Police garage turns into a refugee camp | Sunday Observer

Police garage turns into a refugee camp

The Negombo Police was a strange sight last week with children, women and men camped out in the garage, on rough floor with no walls and proper sanitation facilities. They were there as they had no other safe place to go.

These were some of the refugees and asylum seekers, who had fled persecution in their own countries. They are not allowed to work, their children don’t go to school, but they are allowed to live here temporarily, based on an agreement between the Sri Lankan government and the UN High Commissioner for Refugees.

In the aftermath of Easter Sunday bombings, mobs in Negombo had broken into some of their residences and beaten up some of them. People who had been letting out rooms had also been pressured to ask the refugees to leave immediately. With no place to go, they had to rush to the Negombo Police station.

Appeals were made to various church institutions and other groups to host these refugees. Most were scared and declined. A few dared, but angry local mobs turned up and insisted that the refugees should be evicted. On one occasion, the mob had arrived even before the refugees got there. The police and the armed forces couldn’t assure them safety, so they were displaced yet again.

It was from one such shelter that two buses with tired, scared faces arrived at the Negombo Police station on Friday evening. But the police refused to host them, didn’t allow them to get down from the buses and insisted we take them ‘somewhere else’. A few of us including a Catholic nun and three priests tried to make the police understand that they have no homes to go to and insisted we can only move them with an assurance of safety. Appeals were made on the phone to government officials. Finally, the police agreed to let them stay the night, without a solution as to where they would have to stay in the days, weeks and months to come.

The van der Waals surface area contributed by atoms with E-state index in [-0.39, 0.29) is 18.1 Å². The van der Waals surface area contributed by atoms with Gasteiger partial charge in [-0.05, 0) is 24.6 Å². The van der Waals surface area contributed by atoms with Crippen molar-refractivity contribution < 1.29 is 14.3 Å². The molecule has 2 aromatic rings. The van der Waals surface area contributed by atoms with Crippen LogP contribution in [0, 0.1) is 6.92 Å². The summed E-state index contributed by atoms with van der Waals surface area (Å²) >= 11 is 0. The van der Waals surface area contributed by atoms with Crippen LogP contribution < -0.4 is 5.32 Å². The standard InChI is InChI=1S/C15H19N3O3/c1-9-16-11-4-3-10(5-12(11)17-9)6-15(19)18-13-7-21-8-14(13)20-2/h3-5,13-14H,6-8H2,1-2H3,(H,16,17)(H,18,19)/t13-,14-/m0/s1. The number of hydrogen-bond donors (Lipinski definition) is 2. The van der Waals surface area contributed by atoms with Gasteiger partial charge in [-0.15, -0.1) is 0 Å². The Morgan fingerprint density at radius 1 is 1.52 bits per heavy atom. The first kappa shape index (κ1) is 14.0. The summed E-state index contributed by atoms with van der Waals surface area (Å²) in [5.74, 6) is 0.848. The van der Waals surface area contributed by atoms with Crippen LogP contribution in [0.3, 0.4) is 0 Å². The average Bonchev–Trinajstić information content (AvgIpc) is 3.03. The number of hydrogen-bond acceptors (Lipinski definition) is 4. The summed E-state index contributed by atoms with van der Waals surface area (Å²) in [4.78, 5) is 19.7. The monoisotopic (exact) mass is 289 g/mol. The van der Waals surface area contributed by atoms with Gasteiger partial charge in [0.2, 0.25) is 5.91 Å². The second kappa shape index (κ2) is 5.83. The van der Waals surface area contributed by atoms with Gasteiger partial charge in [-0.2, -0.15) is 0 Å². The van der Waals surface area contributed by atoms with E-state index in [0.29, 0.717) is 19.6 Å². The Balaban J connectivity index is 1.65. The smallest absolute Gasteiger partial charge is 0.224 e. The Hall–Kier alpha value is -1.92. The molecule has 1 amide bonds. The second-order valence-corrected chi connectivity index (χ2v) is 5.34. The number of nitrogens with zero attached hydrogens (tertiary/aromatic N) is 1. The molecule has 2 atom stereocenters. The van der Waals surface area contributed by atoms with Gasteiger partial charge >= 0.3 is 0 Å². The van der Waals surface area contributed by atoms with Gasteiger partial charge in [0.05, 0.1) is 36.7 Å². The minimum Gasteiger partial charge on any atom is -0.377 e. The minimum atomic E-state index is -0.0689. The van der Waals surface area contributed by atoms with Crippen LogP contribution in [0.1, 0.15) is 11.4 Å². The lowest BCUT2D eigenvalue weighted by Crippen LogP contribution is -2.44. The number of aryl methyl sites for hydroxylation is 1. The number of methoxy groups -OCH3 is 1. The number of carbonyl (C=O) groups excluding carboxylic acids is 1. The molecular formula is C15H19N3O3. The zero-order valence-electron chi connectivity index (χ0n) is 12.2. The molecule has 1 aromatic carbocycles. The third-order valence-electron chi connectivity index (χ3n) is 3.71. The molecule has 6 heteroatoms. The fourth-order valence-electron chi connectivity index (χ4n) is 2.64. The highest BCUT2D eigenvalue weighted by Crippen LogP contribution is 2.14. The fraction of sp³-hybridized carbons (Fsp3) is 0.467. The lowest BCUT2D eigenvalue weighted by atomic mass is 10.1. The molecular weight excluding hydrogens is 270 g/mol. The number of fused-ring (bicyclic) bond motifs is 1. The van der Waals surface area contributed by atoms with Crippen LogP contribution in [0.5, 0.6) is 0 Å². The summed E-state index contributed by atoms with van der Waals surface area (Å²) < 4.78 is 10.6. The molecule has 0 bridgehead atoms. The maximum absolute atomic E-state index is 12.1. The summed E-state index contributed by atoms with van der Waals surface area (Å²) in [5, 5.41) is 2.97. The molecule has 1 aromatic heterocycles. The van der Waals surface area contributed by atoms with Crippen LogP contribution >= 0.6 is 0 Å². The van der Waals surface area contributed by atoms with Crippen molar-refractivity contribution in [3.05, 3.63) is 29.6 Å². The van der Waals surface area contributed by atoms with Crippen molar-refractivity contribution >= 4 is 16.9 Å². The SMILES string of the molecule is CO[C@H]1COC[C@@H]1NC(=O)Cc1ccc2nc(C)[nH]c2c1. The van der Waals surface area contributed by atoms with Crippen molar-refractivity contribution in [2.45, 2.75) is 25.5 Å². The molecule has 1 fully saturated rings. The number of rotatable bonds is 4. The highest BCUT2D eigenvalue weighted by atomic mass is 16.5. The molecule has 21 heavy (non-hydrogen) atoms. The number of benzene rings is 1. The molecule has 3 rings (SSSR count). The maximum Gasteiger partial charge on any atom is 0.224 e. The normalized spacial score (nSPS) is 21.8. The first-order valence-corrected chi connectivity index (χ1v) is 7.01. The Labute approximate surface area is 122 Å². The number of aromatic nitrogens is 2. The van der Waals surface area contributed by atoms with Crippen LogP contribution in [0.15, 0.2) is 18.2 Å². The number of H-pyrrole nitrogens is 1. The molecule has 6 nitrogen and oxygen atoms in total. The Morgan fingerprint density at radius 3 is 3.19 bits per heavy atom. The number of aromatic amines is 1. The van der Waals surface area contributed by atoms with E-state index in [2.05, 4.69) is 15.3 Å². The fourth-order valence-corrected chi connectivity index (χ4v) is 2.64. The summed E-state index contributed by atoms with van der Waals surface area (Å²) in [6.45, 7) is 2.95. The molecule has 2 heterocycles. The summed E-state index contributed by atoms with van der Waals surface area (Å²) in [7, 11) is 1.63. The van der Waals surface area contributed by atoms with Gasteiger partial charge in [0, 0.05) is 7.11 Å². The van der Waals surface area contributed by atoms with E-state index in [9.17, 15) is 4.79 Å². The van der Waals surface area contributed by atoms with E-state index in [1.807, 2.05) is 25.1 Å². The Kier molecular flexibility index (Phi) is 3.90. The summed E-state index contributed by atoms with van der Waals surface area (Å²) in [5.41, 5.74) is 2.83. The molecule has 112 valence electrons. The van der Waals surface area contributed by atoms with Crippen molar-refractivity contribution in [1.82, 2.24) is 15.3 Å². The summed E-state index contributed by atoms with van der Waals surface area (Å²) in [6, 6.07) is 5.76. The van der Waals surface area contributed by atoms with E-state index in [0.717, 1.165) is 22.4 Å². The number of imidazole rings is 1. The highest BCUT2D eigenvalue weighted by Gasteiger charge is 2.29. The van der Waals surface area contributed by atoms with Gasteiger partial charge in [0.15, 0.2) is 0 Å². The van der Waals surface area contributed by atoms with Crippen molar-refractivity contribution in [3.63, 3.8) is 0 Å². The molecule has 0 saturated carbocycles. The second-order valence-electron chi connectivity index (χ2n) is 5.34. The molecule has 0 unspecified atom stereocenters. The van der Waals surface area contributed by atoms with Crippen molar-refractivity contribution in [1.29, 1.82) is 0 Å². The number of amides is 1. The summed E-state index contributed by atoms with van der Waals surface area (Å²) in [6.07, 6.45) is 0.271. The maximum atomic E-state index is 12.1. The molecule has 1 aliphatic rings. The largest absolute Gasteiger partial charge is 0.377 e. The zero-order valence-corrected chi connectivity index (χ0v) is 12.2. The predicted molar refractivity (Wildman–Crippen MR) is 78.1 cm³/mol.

Some of the house owners who had been compelled to evict these refugees, had visited them to see how they were faring and with some bringing food. The police had allowed them to use their washrooms providing them sanitation facilities. A policeman on night duty had given up his fan to provide some comfort to children not falling asleep and another had made milk for crying children. But how long can an already over-streched police host a refugee camp?

It’s the duty of the State with the UNHCR, to protect and support this vulnerable community, who had suffered so much. If Negombo and the sourroundings are not safe, other options should be considered.

As we grieve the lives lost in the bombings, support the injured and their families, we must also stand in solidarity with asylum seekers and refugees. It’s an opportunity to extend social and political hospitality to those in need and most vulnerable. It is not enough to open our hearts, we must open our doors as well. 

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